The Securities and Exchange Commission (SEC) is finally taking a harder look at NFTs.
In a long-telegraphed move, the SEC has begun sending out demands for information about projects that use nonfungible tokens (NFTs) to fractionalize everything from fine art to real estate to other, more valuable NFTs, Bloomberg reported.
NFTs are a type of cryptocurrency that can hold a media file like video, images or data, which cannot be changed once minted. Since they are recorded onto a blockchain, they also provide proof of provenance.
Using cryptocurrency to sell off fractions of a more valuable object has been a topic of interest and investment in the crypto industry for years — far longer than NFTs were used as anything but obscure game tokens such as CryptoKitties. The pitch was — and is — that they would allow people to buy into more expensive investments that were generally beyond the means of average investors.
Along with fractionalized commercial real estate — a hotel was the first to try it, back in 2018 — and art, using cryptocurrency tokens to sell actual shares of stock has been mooted in recent years.
The agency’s push is an obvious one in the wake of regulatory actions beginning in 2017 against initial coin offerings (ICOs), in which cryptocurrency developers sold off tokens to fund the development of blockchain projects the digital assets would be used on. ICOs have all but disappeared from the crypto industry.
Most recently, the agency settled $100 million charges that crypto exchange BlockFi violated securities regulations by failing to register interest-bearing investor accounts used to fund lending services, signaling another ratcheting up of its get-tough approach.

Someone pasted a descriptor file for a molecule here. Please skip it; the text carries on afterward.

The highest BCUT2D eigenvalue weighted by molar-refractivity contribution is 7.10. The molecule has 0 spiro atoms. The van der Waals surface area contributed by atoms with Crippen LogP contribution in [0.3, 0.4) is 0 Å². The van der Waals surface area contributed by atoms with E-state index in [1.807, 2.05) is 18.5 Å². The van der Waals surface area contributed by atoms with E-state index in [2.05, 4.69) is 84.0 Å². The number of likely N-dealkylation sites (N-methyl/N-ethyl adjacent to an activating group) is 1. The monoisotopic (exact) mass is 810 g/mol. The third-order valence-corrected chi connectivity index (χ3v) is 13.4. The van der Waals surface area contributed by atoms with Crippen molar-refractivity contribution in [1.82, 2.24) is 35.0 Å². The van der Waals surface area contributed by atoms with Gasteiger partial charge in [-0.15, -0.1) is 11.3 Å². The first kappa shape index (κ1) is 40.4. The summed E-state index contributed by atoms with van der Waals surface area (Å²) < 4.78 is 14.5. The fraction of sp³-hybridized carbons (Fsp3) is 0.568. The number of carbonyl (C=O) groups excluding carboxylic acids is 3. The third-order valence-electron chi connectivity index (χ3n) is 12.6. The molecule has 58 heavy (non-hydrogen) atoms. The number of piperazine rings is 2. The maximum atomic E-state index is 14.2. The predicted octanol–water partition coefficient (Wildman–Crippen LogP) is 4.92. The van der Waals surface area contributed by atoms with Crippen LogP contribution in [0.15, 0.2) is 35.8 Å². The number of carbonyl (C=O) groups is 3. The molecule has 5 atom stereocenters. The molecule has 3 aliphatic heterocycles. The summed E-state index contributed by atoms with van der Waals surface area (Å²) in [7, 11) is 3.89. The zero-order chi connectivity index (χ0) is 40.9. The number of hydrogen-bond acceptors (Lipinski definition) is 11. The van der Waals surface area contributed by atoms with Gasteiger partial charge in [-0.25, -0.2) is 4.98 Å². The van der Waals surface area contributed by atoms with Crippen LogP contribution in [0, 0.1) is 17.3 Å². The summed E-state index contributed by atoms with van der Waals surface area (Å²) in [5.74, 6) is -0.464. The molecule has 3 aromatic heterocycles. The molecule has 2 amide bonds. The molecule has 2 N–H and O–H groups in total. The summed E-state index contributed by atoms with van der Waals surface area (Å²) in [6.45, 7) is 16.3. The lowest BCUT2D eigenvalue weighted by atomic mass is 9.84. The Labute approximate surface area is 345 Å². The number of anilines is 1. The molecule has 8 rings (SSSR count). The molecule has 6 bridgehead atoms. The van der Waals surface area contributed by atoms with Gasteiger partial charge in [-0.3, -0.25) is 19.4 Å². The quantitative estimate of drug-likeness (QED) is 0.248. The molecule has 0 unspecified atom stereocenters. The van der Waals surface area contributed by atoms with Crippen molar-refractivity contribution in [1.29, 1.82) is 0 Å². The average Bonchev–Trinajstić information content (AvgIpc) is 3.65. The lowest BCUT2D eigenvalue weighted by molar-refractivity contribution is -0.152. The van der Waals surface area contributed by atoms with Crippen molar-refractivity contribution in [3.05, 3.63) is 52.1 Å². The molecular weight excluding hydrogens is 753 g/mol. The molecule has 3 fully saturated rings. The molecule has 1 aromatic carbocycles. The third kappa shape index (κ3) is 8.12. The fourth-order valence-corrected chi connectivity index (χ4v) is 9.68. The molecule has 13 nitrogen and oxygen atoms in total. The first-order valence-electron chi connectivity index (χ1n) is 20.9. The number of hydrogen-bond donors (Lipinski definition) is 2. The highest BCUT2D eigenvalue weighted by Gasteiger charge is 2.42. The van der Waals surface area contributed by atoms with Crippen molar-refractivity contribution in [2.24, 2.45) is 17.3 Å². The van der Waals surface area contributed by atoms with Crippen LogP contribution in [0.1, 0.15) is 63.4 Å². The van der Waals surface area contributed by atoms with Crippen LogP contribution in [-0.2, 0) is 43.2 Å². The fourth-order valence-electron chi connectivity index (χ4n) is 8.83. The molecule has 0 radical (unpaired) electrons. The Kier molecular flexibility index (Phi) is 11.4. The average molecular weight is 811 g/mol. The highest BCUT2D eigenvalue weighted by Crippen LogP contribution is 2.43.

Crypto Mom Says ‘Beware’
Back in March 2021, SEC Commissioner Hester Peirce, known as “Crypto Mom” within the cryptocurrency industry for her early support, warned that some NFTs likely fell under the agency’s purview.
Peirce said that because NFTs are nonfungible — meaning one is unlike any other — they are “less likely” to be securities than other cryptocurrencies.
But, she added, “people are being very creative in the types of NFTs they’re putting out there.”
Saying that the “definition of security can be pretty broad,” she told developers to “be careful that you’re not creating something that’s an investment product.”
Adding that some NFT projects “raise the same kinds of questions that ICOs have raised,” Peirce also warned investors to be careful and ask questions before investing in these products.
It’s Been Done Before
There have been some high-profile examples of fractionalizing NFTs.
Most notably, the $6.9 million winning bid at Christie’s for the NFT collage “Everydays: The First 5,000 Days” was an NFT collector known as MetaKovan — later revealed to be blockchain advocate and angel investor Vignesh Sundaresan. He bought the work on behalf of an NFT fund, Metapurse.
In January 2021 — two months earlier — Metapurse fractionalized and sold another group of artworks by “Everydays” creator Mike “Beeple” Winkelmann that it called The Beeple 20 Collection. It created 10 million B.20 tokens, selling 23% of them for about $1.4 million.
This suggests that the interest in Beeple’s NFTs was not that high before the Christie’s auction.
A tokenized sale of “Everydays” many expected has not materialized, so maybe the luster is wearing off an artwork that made its creator No. 3 on the list of sale prices on works by living artists — after David Hockney and Jeff Koons. Sales of NFTs dropped 40%, to $2.6 billion, in February.
Another subsegment of NFT securitization is using smart contracts to enforce resale royalties that amount to revenue sharing, a tool popular with artists and other collectable NFT creators who can earn a cut every time their work is sold on secondary markets. Major cryptocurrency exchange FTX said in October that it would not sell NFTs with royalties on its forthcoming NFT exchange as doing so would turn the digital assets into securities, Decrypt reported at the time.
It’s worth noting that the tokenized hotel sale in 2018 was the St. Regis Aspen Resort in Colorado, whose owners sold about 25% of the 179-room luxury property for $18 million. Notably, the sale was handled by Templum, an SEC-registered platform for the issuance and secondary trading of alternative assets.